55. The ability for individuals to bring direct challenges would further ensure the application of Articles 6 and 13 ECHR and the EC law general principle of effective remedies and access to a court, particularly if individual access to the Court is widened more generally. As for the European Parliament, it is anomalous that it cannot defend its legislative prerogatives in this area by judicial action. Giving the Commission the ability to sue Member States regarding implementation of all instruments (rather than just Conventions) would ensure greater uniformity of implementation of measures, and in particular would be useful as regards existing or planned EU measures concerning the rights of suspects, defendants or victims of crime. Finally, the 'public order' restrictions on the Court's jurisdiction prevent effective and uniform scrutiny of national decisions when human rights are most at stake.

56. It is also necessary to consider specific provisions on judicial control of EU agencies in this field: Europol, Eurojust, and the EU border control coordinators (SCIFA+), along with any future bodies to be set up. Allowing direct challenges to actions of these bodies is vital to ensure effective judicial protection for human rights.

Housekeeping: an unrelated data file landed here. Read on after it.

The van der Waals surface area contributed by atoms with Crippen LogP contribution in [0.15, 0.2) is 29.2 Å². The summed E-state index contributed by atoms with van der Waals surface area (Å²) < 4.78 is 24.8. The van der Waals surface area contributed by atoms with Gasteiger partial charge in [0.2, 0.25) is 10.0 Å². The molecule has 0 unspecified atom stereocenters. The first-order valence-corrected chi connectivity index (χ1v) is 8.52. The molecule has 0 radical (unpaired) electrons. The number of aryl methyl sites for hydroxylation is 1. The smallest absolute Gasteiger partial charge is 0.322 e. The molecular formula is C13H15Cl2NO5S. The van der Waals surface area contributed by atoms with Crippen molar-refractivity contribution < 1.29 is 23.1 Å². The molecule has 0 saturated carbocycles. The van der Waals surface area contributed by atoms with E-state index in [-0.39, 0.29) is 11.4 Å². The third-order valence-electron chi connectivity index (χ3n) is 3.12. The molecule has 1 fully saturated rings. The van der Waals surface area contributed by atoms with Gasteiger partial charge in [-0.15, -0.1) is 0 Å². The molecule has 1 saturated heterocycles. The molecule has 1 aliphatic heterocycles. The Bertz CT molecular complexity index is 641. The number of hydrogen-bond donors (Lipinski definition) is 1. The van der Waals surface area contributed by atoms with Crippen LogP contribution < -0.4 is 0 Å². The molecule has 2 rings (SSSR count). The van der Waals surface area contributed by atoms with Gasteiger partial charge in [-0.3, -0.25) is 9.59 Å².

Data protection and justice and home affairs

57. At present Article 286 EC, on data protection rights as against the EC institutions, does not apply to policing and criminal law matters, and in fact there are no general rules agreed on this subject. It would therefore be useful to extend Article 286 to third pillar matters, if necessary adapting it to the specific features of police and criminal law, so that Europol, Eurojust and any future bodies are covered by it.

Role of the EU ombudsman

58. The EU ombudsman has suggested that he have power to enforce the Charter (and one could add the ECHR) by bringing challenges in the EU court system (Conv 221/02). This could be useful, particularly if the access to the Court is not liberalised significantly. References in the Treaty to the ombudsman's power to examine complaints regarding human rights and his relationship with a network of national ombudsmen relating to national implementation of EU law would also be useful (ibid.).
Other monitoring bodies
59. In light of the existing office of the Ombudsman, it is questionable whether a new body needs to be created to oversee implementation of the Charter, although provisions requiring the institutions to consider human rights obligations during the decision-making (including legislative) process would be useful.

Statewatch, 2 October 2002 (evidence prepared by Steve Peers)